A growing number of people with HIV in the US are dying from opioid overdoses, according to a presentation at the Conference on Retroviruses and Opportunistic Infections (CROI 2019) this month in Seattle.
While total mortality among HIV-positive people declined by 13% between 2011 and 2015, opioid overdose deaths in this population rose by 43%, Dr Karin Bosh of the US Centers for Disease Control and Prevention (CDC) reported.
The ongoing opioid crisis in the US is a national public health emergency, Bosh said. Since the start of the epidemic in 1999, approximately 400,000 people have died from prescription and illicit opioid overdoses, with more than 80% of these being accidental. In 2017 there were more than 70,200 overdose deaths, two thirds of them due to opioids, according to the CDC. A growing proportion of these deaths are attributable to fentanyl, a synthetic opioid that is stronger than heroin.
People living with HIV often experience chronic pain, may receive higher doses of opioids and have a high rate of substance use disorders and mental illness, all of which could increase the risk of overdose, Bosh noted as background.
The CDC researchers used National HIV Surveillance System data through December 2017 to analyse opioid overdose deaths between 2011 and 2015 (as reported through December 2017) among people diagnosed with HIV in all 50 states and Washington, DC.
During this period, 1363 opioid overdose deaths were reported. The opioid overdose death rate rose from 23 per 100,000 people with diagnosed HIV in 2011 to 33 per 100,000 in 2015, an increase of 43%. Over the same period, the proportion of all deaths among HIV-positive people that involved opioids increased from 1.2% to 2%.
Opioid overdose deaths rose in all population subgroups, Bosh reported. In 2015, HIV-positive women were more likely to die of opioid overdoses than men (about 35 versus 32 per 100,000). The death rate rose by 47% among women and by 42% among men.
White people had the opioid overdose highest death rate in 2015 (49 per 100,000), followed by Latinos (around 32 per 100,000) and African Americans (around 15 per 100,000). However, black Americans saw the largest increase – a 73% rise, compared with 35% and 26%, respectively, for whites and Latinos – reflecting the shifting demographics of the US opioid epidemic.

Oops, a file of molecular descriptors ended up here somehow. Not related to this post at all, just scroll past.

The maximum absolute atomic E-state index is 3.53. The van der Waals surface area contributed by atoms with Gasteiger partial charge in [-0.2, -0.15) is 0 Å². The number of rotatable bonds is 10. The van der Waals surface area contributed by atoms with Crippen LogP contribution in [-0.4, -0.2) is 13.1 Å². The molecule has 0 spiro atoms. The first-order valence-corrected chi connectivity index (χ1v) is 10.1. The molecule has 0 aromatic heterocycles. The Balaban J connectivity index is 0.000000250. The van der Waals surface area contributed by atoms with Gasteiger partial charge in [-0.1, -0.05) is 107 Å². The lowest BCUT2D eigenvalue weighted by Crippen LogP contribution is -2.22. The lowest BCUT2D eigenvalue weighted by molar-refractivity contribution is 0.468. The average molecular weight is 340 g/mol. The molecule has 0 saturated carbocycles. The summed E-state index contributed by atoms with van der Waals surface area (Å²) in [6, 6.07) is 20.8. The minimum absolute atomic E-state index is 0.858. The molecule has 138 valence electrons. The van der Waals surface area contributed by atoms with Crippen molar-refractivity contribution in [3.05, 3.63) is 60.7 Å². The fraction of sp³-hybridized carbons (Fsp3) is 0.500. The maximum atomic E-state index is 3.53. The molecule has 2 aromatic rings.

By age, people aged 50-59 had the highest rates (around 42 per 100,000), followed by those aged 40-49 (around 35 per 100,000), those aged 30-39 and 60 or over (both around 25 per 100,000) and those aged 20-29 (around 20 per 100,000). Again, the groups with the lowest rates saw the largest increases: 113% for the youngest group and a dramatic 202% for the oldest.
As expected, people in the injection drug use HIV transmission category had a much higher likelihood of overdose death (137 per 100,000) – as well as the largest increase, at 80% – than men who have sex with men and heterosexuals (both around 15 per 100,000).
The highest opioid overdose death rate was seen in the Northeast (around 60 per 100,000), followed by the Midwest (around 35 per 100,000), with lower rates in the South and West (both around 20 per 100,000). Deaths rose in all geographical regions except the West. Bosh suggested this may be because the type of heroin widely available in the West is harder to adulterate with fentanyl and other synthetics.
The conference also included a symposium on substance use and HIV, featuring a presentation on opiates and HIV. Dr Ricky Bluthenthal of the University of Southern California in Los Angeles said that the US opioid crisis has now reached all groups, regardless of demographic characteristics, economic status or geography.
Bosh stressed the need for providers who treat people living with HIV to engage in overdose prevention efforts, recommending that these efforts target groups with the highest overdose death rates or largest increases, in particular people who inject drugs.
One of the most reliable ways to prevent opioid overdose deaths – which does not require waiting for broader longer-term efforts to take effect – is providing people who use drugs with ready access to naloxone (Narcan), a medication that quickly reverses opioid overdoses.
Another approach is supervised injection facilities or drug consumption rooms, which allow people to use drugs under the watch of medical personnel or trained volunteers who can intervene in case of overdose. There are currently around 120 such sites in 12 countries worldwide, including Australia, Canada and several European countries, according to the Drug Policy Alliance. There are current no supervised injection sites in the UK or in the US, though several cities including New York, Philadelphia, San Francisco, Seattle and Glasgow are attempting to open them.
Bosh KA et al. Opioid overdose deaths among persons with HIV infections, United States, 2011-2015. Conference on Retroviruses and Opportunistic Infections, Seattle, abstract 147, 2019.
Bluthenthal RN. Chasing the dragon: opiates and HIV. Conference on Retroviruses and Opportunistic Infections, Seattle, abstract 63, 2019.